Tuesday, March 03, 2009

Two more comments on the U.S. Fiscal Situation

Harold Chorney has recently put up two posts on the Obama budget and the U.S. fiscal situation. Both are worth reading in full but here are two highlights. First on the U.S. deficit:
The Obama administration has released a preliminary summary of their proposed budget in which they judge the deficit for the fiscal year to come in at 1.7 trillion dollars or about 12.3 % of the US GDP which in current dollars is $ 14.26 trillion. This is a substantial number the largest deficit since the Second world war.

During the war years the deficit was 14.2 % of the GDP in 1942, 30.3 % in 1943, 22.7 % in 1944 and 21.5 % in 1945 including both on and off budget items. (source Table 1.2 p.23, Budget of the U.S. Government Historical Tables , 2008, Office of management of the budget).During the 1930s the deficits as a percentage of the GDP were much smaller peaking at 5.9 % in 1934.

So the budget deficit is actually barely a third of what it was during the peak of the war years, when almost none of the expenditures were going to meet domestic needs.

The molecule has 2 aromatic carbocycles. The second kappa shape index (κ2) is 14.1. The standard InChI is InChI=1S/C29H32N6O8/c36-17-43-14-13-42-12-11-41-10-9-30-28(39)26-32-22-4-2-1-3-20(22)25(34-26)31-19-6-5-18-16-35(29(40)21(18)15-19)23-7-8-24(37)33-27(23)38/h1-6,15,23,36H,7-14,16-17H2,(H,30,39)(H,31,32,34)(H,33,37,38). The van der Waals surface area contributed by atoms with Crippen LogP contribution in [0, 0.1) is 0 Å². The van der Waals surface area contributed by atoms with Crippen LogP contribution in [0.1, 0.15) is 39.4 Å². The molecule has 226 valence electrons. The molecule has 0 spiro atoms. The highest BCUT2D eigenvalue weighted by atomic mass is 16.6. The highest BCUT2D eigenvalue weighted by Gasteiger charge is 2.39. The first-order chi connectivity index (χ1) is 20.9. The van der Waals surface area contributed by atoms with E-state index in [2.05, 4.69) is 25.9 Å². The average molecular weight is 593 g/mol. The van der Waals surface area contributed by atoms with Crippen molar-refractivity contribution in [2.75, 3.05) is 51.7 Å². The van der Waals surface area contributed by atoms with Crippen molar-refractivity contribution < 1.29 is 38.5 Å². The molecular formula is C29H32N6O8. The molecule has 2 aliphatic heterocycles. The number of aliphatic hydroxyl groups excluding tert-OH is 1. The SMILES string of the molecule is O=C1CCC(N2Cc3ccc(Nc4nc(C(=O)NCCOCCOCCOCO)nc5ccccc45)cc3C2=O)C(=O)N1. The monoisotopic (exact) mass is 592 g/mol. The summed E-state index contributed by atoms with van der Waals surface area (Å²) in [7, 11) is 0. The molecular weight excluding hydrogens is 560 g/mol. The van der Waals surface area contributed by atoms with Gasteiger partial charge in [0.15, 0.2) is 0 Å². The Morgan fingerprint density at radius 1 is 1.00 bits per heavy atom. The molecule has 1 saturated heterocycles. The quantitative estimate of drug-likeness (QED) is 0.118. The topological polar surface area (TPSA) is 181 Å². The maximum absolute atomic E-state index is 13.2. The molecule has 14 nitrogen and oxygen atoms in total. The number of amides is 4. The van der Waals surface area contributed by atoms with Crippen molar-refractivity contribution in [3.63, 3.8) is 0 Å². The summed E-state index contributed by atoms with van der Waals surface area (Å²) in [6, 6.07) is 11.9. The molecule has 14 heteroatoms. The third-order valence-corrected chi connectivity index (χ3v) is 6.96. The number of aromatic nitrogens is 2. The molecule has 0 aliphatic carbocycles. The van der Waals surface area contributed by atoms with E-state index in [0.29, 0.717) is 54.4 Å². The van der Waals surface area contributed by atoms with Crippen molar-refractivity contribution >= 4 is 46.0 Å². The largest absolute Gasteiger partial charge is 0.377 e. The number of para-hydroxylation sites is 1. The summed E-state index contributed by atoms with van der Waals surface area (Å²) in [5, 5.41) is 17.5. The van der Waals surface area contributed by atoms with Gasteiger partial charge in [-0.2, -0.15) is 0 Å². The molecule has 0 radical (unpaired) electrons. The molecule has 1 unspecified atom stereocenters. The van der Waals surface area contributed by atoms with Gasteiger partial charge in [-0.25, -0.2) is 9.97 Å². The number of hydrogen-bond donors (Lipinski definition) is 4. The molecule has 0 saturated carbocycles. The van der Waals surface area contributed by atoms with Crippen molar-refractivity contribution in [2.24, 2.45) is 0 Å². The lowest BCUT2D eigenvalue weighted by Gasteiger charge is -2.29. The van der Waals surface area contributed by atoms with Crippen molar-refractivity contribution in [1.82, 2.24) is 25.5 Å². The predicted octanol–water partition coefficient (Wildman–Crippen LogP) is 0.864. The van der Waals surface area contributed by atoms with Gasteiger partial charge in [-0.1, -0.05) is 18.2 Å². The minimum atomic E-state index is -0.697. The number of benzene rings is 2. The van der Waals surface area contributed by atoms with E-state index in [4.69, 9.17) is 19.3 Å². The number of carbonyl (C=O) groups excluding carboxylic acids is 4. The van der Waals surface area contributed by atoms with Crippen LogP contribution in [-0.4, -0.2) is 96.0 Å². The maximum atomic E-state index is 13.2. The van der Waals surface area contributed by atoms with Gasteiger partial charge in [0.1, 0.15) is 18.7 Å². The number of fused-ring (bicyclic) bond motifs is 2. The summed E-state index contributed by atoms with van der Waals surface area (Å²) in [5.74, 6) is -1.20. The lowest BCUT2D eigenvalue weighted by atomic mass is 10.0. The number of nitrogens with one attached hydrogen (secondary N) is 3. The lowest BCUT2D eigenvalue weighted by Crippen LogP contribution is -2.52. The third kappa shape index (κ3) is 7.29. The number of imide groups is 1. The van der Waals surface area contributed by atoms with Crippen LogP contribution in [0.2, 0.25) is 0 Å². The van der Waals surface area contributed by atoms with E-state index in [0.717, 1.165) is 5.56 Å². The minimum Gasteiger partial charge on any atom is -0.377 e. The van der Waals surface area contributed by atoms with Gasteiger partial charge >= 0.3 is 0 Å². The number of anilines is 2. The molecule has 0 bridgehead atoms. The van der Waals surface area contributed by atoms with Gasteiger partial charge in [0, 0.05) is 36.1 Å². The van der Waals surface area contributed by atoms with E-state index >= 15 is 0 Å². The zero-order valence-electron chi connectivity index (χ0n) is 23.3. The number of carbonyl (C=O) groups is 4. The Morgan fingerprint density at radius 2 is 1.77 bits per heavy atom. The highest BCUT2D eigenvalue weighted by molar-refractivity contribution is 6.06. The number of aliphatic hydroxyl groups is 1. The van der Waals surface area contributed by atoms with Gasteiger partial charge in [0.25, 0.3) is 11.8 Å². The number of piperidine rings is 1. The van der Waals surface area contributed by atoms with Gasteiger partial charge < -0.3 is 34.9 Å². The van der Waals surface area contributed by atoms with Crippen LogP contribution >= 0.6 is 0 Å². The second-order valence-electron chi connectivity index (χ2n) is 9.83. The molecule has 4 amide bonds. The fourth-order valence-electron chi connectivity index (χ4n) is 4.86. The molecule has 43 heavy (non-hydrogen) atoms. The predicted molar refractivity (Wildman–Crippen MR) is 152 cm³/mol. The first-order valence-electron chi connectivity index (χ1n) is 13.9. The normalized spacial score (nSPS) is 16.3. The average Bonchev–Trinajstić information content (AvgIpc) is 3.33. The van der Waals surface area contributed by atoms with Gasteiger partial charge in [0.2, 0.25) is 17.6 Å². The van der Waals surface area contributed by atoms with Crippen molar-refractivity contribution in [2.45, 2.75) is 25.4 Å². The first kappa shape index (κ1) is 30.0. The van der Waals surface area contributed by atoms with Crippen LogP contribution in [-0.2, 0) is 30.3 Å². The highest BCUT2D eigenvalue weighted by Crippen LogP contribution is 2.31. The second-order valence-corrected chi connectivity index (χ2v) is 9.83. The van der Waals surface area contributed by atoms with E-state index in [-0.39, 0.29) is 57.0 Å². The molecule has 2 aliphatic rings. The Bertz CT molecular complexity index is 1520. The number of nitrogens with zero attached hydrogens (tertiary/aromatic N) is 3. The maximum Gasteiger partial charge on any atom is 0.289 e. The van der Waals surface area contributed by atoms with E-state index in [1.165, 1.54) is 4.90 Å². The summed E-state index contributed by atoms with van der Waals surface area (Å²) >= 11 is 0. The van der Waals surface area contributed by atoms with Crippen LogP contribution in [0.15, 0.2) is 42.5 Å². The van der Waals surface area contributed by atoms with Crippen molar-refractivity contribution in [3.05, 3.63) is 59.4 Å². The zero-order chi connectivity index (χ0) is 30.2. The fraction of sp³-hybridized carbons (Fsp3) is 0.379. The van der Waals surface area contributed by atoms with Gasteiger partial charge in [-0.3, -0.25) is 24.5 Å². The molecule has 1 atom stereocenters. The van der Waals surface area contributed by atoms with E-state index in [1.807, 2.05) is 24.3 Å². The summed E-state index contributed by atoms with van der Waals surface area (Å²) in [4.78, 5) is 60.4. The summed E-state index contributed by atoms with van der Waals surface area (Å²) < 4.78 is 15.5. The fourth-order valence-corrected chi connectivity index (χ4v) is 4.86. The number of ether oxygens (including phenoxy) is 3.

Another key point that is distorted in public discourse: the holders of U.S. public debt do include China but that nation holds only 6% of the total:
As of February, 2009 there was a total of 10,877 billion dollars of US debt outstanding. A total of 3076.9 billion was held by foreign non residents or 28 %.

Of this amount as of december 2008 the Chinese held just 6 % of the debt outstanding, the Japanese just 5 %, the oil exporting countries principally the Gulf states plus Libya,Nigeria,Ecuador , Venezuela and Nigeria held 1 % and the Caribbean banking centres in the Bahamas, Bermuda, the Cayman islands the Dutch Antilles and Panama about 1 %.

All the other foreign holders held much less than that including the U.K., Brazil, Russia, Switzerland, Germany, Mexico, Singapore, Thailand, Korea, India, Italy, and France. intergovernmental holdings of the debt amounted to 4,297 billion or close to 40 %.So there is no large problem for the US to continue to finance its debt for the forseeable future.
Both are worth reading in full.

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